Variation Selectors for Ligatures?

Greetings All,

Ligatures are found in Ge'ez (Ethiopic) manuscripts but not consistently, whereby within a paragraph the ligature may appear on one line, but not the next.  The ግዚ ligature is by far the best-known and most frequently found example.  This is different from Latin script where a ligature substitution is desirable 100% of the time. In the Ge'ez case, the user would want to have selective control over the substitution.

Since the CMAP subtable 14 spec supports only a single "base" character in the mapping, I thought to use a liga feature, but add a variation selector as a kind of semaphore, like:

  sub uni130D uni12DA uniFE00 by gzi_liga ; 

which should work (outside of DirectWrite) so long as subtable 14 does not also have a <uni12DA, uniFE00> mapping.

This abuses the spirit of the variation selector a bit, is there another approach available for selective ligation?




  • Thomas PhinneyThomas Phinney Posts: 2,748
    I should think this calls out for the “dlig” feature: discretionary ligatures. The most common ligature features not specific to any one writing system are:

    rlig: required ligatures. On by default, do not necessarily have any interface method to turn them off.

    clig: contextual ligatures. Also on by default, do not necessarily have any interface method to turn them off.

    liga: on by default but allowed to be turned off

    dlig: discretionary ligatures. Off by default but should have interface method to turn on.

  • You can use U+200D ZERO WIDTH JOINER (ZWJ) or U+200C ZERO WIDTH NON JOINER (ZWNJ) to indicate ligature or non-ligature behaviour at the character level, then it needs to be implemented in the font.

    Then you can still use the various ligature features on top.
  • bdevosbdevos Posts: 4
    At least with Word 2016 on Windows 10 with a script routed to the USE, I found that liga was not enabled by default, I needed to turn on some combination of ligatures from within Word. IIUC, the Microsoft documentation and DirectWrite as seen in Notepad do have liga on by default, like @Thomas Phinney says. I changed the font to use rlig, and Word applied that feature by default.
  • Daniel YacobDaniel Yacob Posts: 12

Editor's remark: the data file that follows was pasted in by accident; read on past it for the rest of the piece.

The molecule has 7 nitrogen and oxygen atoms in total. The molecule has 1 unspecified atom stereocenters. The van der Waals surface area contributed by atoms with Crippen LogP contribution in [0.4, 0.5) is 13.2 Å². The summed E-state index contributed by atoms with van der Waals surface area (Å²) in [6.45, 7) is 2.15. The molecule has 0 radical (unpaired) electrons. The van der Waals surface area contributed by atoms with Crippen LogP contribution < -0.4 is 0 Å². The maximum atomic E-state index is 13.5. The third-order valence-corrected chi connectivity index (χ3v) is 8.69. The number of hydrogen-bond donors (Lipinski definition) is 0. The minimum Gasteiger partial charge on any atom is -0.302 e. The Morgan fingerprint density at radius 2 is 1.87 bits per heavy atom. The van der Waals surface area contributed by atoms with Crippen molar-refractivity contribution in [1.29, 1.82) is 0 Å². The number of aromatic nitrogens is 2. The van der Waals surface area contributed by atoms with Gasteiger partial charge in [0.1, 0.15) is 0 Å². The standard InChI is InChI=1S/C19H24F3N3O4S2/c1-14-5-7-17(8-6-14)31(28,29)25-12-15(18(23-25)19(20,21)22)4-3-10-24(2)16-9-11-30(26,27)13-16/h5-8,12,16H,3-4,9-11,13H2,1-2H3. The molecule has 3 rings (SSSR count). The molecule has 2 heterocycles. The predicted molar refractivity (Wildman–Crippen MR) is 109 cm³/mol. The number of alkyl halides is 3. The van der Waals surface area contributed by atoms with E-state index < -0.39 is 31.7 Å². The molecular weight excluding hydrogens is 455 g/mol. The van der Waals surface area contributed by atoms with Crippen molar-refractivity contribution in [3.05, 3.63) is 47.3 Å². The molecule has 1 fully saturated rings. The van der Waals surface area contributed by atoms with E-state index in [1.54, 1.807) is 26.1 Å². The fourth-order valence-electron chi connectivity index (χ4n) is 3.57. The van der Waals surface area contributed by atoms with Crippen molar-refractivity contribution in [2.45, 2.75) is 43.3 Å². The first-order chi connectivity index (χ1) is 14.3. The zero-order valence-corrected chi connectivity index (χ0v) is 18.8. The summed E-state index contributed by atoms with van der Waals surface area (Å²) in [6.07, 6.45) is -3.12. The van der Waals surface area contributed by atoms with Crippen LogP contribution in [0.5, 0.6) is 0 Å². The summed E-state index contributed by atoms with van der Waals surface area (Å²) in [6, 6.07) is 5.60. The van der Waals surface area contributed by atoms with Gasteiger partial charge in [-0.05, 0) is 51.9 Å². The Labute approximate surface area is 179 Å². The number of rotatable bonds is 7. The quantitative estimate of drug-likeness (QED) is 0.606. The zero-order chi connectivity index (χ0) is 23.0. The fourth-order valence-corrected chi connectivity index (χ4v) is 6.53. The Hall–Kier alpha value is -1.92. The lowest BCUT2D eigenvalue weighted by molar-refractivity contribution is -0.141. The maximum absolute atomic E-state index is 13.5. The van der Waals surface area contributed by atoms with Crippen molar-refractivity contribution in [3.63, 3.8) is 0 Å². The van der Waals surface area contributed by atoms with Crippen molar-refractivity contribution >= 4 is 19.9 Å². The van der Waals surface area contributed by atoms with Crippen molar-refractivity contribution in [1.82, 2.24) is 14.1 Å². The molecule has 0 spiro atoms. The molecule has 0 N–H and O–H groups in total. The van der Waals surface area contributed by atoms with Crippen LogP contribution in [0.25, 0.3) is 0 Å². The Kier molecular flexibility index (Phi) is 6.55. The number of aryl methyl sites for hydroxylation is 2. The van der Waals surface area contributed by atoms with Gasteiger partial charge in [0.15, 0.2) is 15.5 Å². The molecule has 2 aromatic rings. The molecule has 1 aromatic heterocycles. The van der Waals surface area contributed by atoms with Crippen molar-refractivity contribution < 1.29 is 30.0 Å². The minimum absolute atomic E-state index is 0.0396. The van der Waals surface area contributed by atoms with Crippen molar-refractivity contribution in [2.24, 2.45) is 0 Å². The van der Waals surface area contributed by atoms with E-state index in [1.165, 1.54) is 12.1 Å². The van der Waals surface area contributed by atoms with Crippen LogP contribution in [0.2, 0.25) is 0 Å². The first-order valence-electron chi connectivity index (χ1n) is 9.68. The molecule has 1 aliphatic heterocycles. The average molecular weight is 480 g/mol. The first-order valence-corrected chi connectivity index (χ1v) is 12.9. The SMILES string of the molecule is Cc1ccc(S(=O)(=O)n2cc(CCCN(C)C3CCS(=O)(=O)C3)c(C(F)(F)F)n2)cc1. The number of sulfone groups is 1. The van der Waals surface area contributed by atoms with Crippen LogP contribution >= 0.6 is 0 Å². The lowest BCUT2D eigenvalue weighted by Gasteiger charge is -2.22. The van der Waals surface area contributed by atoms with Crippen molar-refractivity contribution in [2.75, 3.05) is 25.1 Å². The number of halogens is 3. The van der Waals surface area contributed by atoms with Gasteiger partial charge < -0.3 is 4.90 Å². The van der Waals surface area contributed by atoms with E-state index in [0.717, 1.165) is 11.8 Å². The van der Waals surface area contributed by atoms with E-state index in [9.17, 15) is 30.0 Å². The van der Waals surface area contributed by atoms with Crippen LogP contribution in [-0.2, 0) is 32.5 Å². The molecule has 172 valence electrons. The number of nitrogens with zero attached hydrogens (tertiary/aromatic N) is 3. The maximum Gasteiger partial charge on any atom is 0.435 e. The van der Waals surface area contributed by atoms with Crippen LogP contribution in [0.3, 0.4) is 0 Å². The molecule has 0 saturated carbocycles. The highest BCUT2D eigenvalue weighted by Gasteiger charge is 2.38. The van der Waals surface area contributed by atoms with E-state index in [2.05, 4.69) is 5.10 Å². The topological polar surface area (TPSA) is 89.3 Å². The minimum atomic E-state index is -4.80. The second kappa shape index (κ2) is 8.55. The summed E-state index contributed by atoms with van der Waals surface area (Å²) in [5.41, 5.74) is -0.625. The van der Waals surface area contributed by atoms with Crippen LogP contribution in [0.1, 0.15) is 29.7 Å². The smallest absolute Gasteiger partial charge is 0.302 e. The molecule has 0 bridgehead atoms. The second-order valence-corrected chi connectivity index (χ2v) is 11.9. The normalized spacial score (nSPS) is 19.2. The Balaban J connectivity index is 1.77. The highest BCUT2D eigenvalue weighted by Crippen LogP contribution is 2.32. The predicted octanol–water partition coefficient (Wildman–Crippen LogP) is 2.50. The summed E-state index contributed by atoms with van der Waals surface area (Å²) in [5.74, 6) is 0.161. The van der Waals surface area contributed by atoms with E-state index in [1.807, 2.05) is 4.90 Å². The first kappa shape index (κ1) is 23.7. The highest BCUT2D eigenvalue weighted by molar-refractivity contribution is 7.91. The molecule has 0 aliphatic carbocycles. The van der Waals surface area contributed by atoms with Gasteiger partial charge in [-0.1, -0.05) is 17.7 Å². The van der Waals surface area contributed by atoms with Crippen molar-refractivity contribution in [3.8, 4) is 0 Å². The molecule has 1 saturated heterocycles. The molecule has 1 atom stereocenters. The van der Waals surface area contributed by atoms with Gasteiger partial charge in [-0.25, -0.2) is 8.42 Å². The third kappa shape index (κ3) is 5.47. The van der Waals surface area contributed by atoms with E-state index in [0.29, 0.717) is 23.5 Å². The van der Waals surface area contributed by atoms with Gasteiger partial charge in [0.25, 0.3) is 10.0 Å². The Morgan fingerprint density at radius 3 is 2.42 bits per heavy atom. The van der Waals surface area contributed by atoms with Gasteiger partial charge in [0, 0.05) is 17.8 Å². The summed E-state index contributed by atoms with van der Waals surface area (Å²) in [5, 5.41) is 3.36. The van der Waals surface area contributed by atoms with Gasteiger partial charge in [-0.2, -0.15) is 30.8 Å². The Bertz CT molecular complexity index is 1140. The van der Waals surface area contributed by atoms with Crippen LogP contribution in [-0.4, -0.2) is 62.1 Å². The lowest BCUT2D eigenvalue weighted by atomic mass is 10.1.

edited March 13
    Thanks @Thomas Phinney, @Denis Moyogo Jacquerye, @bdevos .  I did try the substitution with an rlig and U+200C and it worked without issue.  This is great because I can emit from a keyboard readily.

    I went back and replaced U+200C with U+FE00, which hadn't worked last year (in Word) when I was experimenting then.  It still doesn't work, but then I found by accident that it would work if 2 U+FE00 are present, that is:  <130D, 12DA, FE00, FE00> .  Weird, but repeatable. Apple Pages was fine with just a single FE00.

    I'll stick with U+200C, or maybe U+200D makes more sense for "joining". Reading a little about ZWJ, it seems to get used in two conventions: end of sequence, or between letters.  Is the current thought that <130D, 200D, 12DA> is preferable over <130D, 12DA, 200D> ?

    No luck with dlig, but I'll research later if Word provides an interface feature for it that I need to enable.

  • Thomas PhinneyThomas Phinney Posts: 2,748
    edited March 13
    Word does support discretionary ligatures in recent years, starting in Word 2008 Mac and 2010 Windows. There was full interoperability no later than Word 2013 for Windows.

    However, making the official OpenType defaults the actual default may have taken years longer. I think it is there now, but for a while I think the default was to keep your files formatted compatibly with earlier versions of Word, so standard ligatures were not on (and maybe not even available IIIRC?) unless you changed your doc defaults to not worry about maintaining formatting compatibility with old versions.

    Interestingly, the interface lumps historical and discretionary ligatures together, but assumes you might want them without default ligatures; you need “All” to get both:

  • You should not use variation selector characters except in sequences that are standardized in Unicode (i.e., listed in StandardizedVariants.txt or in emoji-variation-sequences.txt) or (if dealing with ideographs) registered in the Unicode Ideographic Database. See section 23.4 of the Unicode Standard.

    Regarding use of ZWJ or ZWNJ, as Denis stated ZWJ can be used to indicate a ligature is requested, and ZWNJ can be used to prevent a ligature. These characters are placed between the characters to be ligated. See the discussion of Cursive Connection and Ligatures in section 23.2 of the Unicode Standard.

  • John ButlerJohn Butler Posts: 245
    I propose we pronounce them “zwidge” and “zwinge” respectively. For clarity.

    Oh look, it’s 2024... anyone know if the latest Word can get to the smcp and c2sc features yet?
  • Thanks all, I've learned about ZWJ today (and how to pronounce it :) ) and am able to apply the approach to a set of 30 2, 3, and 4 letter ligatures successfully.  I definitely want the ligatures marked in plain text, so the approach with ZWJ fits the bill nicely.

    @Thomas Phinney thanks for pointing out the menu, I had tried with dlig and the "All" option selected but with no luck for some reason.  I thought there might be one more setting to configure.

  • Thomas PhinneyThomas Phinney Posts: 2,748
    @John Butler Word still does fake small caps even when the font has real ones, with no provision for accessing the real ones that I know of.
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